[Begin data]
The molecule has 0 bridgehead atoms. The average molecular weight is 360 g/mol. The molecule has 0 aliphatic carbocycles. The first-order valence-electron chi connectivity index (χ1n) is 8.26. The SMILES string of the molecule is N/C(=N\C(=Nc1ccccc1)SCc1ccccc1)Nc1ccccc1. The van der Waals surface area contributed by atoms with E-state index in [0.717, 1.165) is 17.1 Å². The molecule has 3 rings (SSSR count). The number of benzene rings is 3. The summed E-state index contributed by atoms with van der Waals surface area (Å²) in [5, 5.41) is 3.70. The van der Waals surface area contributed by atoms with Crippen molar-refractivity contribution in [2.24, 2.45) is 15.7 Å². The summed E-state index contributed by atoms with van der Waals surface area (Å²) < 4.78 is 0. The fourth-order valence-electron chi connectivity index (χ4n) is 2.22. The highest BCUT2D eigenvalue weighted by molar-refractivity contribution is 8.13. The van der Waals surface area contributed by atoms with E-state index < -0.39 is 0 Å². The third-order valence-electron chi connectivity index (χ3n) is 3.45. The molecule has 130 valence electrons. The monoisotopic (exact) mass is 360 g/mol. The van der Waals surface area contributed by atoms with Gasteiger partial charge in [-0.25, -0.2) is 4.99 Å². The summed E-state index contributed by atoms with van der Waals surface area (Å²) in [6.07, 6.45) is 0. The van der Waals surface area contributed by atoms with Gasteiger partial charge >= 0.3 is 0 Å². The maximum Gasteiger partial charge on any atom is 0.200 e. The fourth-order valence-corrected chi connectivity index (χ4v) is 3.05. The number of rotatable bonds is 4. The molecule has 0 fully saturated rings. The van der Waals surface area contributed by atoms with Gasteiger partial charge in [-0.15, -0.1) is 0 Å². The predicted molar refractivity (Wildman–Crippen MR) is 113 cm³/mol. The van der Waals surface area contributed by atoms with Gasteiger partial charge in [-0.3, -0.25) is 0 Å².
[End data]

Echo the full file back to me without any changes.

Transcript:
The molecule has 0 bridgehead atoms. The average molecular weight is 360 g/mol. The molecule has 0 aliphatic carbocycles. The first-order valence-electron chi connectivity index (χ1n) is 8.26. The SMILES string of the molecule is N/C(=N\C(=Nc1ccccc1)SCc1ccccc1)Nc1ccccc1. The van der Waals surface area contributed by atoms with E-state index in [0.717, 1.165) is 17.1 Å². The molecule has 3 rings (SSSR count). The number of benzene rings is 3. The summed E-state index contributed by atoms with van der Waals surface area (Å²) in [5, 5.41) is 3.70. The van der Waals surface area contributed by atoms with Crippen molar-refractivity contribution in [2.24, 2.45) is 15.7 Å². The summed E-state index contributed by atoms with van der Waals surface area (Å²) < 4.78 is 0. The fourth-order valence-electron chi connectivity index (χ4n) is 2.22. The highest BCUT2D eigenvalue weighted by molar-refractivity contribution is 8.13. The van der Waals surface area contributed by atoms with E-state index < -0.39 is 0 Å². The third-order valence-electron chi connectivity index (χ3n) is 3.45. The molecule has 130 valence electrons. The monoisotopic (exact) mass is 360 g/mol. The van der Waals surface area contributed by atoms with Gasteiger partial charge in [-0.25, -0.2) is 4.99 Å². The summed E-state index contributed by atoms with van der Waals surface area (Å²) in [6.07, 6.45) is 0. The van der Waals surface area contributed by atoms with Gasteiger partial charge >= 0.3 is 0 Å². The maximum Gasteiger partial charge on any atom is 0.200 e. The fourth-order valence-corrected chi connectivity index (χ4v) is 3.05. The number of rotatable bonds is 4. The molecule has 0 fully saturated rings. The van der Waals surface area contributed by atoms with Gasteiger partial charge in [-0.15, -0.1) is 0 Å². The predicted molar refractivity (Wildman–Crippen MR) is 113 cm³/mol. The van der Waals surface area contributed by atoms with Gasteiger partial charge in [-0.3, -0.25) is 0 Å².